For most of us, tax seasons isn’t the best part of the year. But it’s a part of the year we must endure, nonetheless. Tax season can be difficult to navigate financially at the best of times. But changes are coming this year which are different to what we’ve seen before. Here are some things you need to know about the tax year ahead.
Your Accountant Gets Swamped, The Longer You Leave It
As with most things, it’s better to do your own taxes as early as you can. In the run up to the tax deadline, your accountant will get busier and busier. Ultimately, they might not have time to service your tax return. As a result, you could end up in a heap of legal trouble and need a tax fraud attorney.
Tax accountants themselves are having to adapt to a whole raft of changes to the tax code this year. There are hundreds of extensions and deletions. And it makes the process rather difficult indeed. Because of these changes, many accountants require all the detail from their customers as early as possible. Some have set deadlines that are months in advance of the due date.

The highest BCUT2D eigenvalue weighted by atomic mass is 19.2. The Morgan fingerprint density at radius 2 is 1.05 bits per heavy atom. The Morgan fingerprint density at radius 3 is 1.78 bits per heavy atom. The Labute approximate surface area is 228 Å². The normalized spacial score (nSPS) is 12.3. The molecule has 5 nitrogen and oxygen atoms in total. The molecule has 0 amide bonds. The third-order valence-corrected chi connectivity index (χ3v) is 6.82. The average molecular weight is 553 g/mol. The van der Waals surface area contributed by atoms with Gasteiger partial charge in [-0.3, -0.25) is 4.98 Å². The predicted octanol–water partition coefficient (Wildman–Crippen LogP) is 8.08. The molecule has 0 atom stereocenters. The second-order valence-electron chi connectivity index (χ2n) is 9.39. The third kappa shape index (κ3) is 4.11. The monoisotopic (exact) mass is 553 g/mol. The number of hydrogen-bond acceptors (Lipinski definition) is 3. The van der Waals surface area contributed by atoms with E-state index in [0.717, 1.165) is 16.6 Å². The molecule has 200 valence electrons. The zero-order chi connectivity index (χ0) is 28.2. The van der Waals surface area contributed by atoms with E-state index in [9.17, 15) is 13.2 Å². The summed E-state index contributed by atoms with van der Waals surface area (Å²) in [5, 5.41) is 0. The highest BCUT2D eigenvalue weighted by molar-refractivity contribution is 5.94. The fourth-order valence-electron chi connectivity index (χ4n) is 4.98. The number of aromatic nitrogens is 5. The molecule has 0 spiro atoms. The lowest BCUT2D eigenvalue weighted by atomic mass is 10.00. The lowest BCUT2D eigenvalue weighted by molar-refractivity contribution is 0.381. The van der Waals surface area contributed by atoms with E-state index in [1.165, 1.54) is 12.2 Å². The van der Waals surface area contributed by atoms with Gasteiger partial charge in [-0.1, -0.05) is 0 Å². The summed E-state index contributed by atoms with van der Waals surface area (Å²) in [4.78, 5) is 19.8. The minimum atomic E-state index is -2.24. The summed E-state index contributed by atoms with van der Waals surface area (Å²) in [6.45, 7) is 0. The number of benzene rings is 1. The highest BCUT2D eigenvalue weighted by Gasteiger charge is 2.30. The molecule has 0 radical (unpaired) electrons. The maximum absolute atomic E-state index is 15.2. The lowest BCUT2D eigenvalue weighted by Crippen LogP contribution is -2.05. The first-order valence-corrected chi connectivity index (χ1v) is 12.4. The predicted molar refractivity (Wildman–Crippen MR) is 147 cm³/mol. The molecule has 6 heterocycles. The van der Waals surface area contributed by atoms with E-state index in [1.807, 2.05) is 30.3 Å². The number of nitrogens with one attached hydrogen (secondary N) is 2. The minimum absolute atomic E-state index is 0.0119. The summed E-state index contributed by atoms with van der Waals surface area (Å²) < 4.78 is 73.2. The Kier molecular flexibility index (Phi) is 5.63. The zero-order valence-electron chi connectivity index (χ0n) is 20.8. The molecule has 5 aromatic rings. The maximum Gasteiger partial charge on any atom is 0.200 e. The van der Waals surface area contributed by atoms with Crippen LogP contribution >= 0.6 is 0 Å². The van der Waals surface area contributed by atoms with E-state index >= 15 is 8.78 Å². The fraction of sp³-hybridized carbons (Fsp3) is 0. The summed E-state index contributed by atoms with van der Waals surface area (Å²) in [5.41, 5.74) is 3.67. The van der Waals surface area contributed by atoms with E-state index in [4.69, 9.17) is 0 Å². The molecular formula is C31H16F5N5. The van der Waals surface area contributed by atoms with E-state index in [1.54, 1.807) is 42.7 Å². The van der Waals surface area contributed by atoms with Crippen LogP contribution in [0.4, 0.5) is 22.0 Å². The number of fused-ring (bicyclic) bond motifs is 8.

Tax Methods Are Changing
Most businesses don’t bother preparing their taxes by hand anymore. Most now use software tools instead.
Software tools, however, can be rather expensive. Some can charge up to $79.99 a month, which is probably too much for many self-employed people. The IRS does, however, offer a free tax filing system. But the system is only free if you earn less than $62,000 per year.
Prepare For Poor IRS Customer Service Levels
Everybody knows that the customer service afforded by the IRS in the 2016 tax season was appalling. According to the Washington Post, the same is likely going to be true for the 2017 season as well.
During 2015, only around 37 percent of customers had their issues dealt with by the IRS. Approximately 82 million taxpayers tried to get in touch with the IRS to resolve their customer service issues in 2015. But only 8 million got through. Average wait times were unexpectedly high at around 23 minutes per customer.
The IRS wants wait times to fall below twenty minutes. But even this level of service would still be terrible. The advice right now is to file early and raise issues with the IRS ahead of the deadline.
Audits Are Lower In Number, But Unpleasant Nonetheless
USA Today recently reported that Congress had earmarked $290 million in new funding for the IRS. This is apparently going towards better customer service, not enforcement. This means that we probably won’t see as many tax audits this year as in previous years. However, when the IRS does show up, tax audits are likely to be as unpleasant as they always were. Keep good records and read up on how to minimize your risk of an audit.